Multitasking in non-computerised and computerised versions of the Breakfast Task in healthy adult aging
Item statusRestricted Access
Kozlowska, Maria Teresa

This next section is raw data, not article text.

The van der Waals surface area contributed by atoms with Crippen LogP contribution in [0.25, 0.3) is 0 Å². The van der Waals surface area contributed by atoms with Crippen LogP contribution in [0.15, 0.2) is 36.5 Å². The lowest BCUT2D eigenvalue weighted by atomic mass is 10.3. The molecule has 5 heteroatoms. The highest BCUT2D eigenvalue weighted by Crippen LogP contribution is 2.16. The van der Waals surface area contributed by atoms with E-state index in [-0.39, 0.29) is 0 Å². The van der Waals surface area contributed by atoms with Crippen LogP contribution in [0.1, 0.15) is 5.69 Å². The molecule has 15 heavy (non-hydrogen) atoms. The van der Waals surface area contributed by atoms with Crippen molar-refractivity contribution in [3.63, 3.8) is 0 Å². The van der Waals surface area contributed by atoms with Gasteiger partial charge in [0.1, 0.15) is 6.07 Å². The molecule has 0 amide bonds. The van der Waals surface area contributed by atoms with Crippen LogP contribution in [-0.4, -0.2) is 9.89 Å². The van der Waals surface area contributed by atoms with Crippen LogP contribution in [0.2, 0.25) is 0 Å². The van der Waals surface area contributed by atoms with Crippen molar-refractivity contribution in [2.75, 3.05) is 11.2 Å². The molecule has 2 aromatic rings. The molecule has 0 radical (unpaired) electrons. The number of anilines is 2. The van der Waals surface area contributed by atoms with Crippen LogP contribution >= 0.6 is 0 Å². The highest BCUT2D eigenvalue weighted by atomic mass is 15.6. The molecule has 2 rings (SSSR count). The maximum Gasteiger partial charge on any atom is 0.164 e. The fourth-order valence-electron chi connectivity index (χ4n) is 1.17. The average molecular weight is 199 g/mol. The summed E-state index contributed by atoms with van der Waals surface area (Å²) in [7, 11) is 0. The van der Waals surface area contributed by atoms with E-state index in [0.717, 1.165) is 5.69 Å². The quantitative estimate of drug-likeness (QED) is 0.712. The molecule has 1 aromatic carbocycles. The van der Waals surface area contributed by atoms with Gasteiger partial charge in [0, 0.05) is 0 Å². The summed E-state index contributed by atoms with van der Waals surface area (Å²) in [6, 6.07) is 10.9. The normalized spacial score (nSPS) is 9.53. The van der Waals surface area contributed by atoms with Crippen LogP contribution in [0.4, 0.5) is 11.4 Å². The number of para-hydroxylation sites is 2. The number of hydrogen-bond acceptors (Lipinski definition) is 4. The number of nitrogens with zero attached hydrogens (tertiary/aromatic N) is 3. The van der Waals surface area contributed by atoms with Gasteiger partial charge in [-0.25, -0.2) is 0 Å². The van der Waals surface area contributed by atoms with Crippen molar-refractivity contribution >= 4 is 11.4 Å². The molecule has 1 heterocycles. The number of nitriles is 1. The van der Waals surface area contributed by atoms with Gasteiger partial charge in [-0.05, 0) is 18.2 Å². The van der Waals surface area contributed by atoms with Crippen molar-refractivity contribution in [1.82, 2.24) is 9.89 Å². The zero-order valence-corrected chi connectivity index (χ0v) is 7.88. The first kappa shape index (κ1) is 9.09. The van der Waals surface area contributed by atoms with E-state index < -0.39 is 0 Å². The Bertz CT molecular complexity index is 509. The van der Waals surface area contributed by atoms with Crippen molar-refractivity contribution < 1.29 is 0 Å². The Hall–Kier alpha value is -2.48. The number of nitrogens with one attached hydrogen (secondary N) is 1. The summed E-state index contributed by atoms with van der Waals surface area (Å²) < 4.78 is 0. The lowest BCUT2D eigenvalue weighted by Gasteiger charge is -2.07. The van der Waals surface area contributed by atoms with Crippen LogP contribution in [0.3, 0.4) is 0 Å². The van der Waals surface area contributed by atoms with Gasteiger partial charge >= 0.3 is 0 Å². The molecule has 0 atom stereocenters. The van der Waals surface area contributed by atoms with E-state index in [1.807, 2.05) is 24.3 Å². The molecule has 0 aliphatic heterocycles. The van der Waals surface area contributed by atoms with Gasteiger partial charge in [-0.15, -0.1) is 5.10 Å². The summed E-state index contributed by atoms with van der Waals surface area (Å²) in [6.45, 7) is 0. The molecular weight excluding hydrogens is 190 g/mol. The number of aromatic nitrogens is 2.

Older adults demonstrate poor performance on standard executive tests. However, age-related deficits have been found only on a number of more realistic executive tests. The present study investigated age effects in multitasking, requiring a range of executive, as well as non-executive, cognitive functions. Previous study by Craik and Bialystok (2006) showed impaired performance of older adults on a computerised multitasking test, which simulated cooking breakfast. Participants were instructed to prepare the food so that the different components were ready at the same time, despite requiring differing cooking times. A filler activity, table setting, was also introduced. Craik and Bialystok, however, could not eliminate potential effects of age-related differences in computer literacy on the results. Therefore the present study aimed to compare the computerised method of examining age differences in multitasking with a non-computerised task version, creating analogous cognitive demands. The non-computerised study used kitchen timers and cardboard imitations of food. Two age groups (18-40 and 60-80 years old) were tested on both computerised and non-computerised tasks. The results of the computerised task showed age-related decrements in performance, consistent with Craik and Bialystok’s findings. However, in the non-computerised task, there was no substantial age difference found on most of the measures, except for one: the filler task performance. This finding suggests that, there may be no substantial decrease in multitasking performance in older adults when measured by moderately unstructured tests such as the breakfast task (non-computerised). The results of spared multitasking ability shown are interpreted in line with the hypothesis that older adults compensate for their deficits on planning ability and memory by incorporating into the test previous experience and strategies for multitasking. It can be concluded that older adults’ poor performance in the computerised task may be attributed to their lower computer literacy, rather than deficits in their multitasking ability.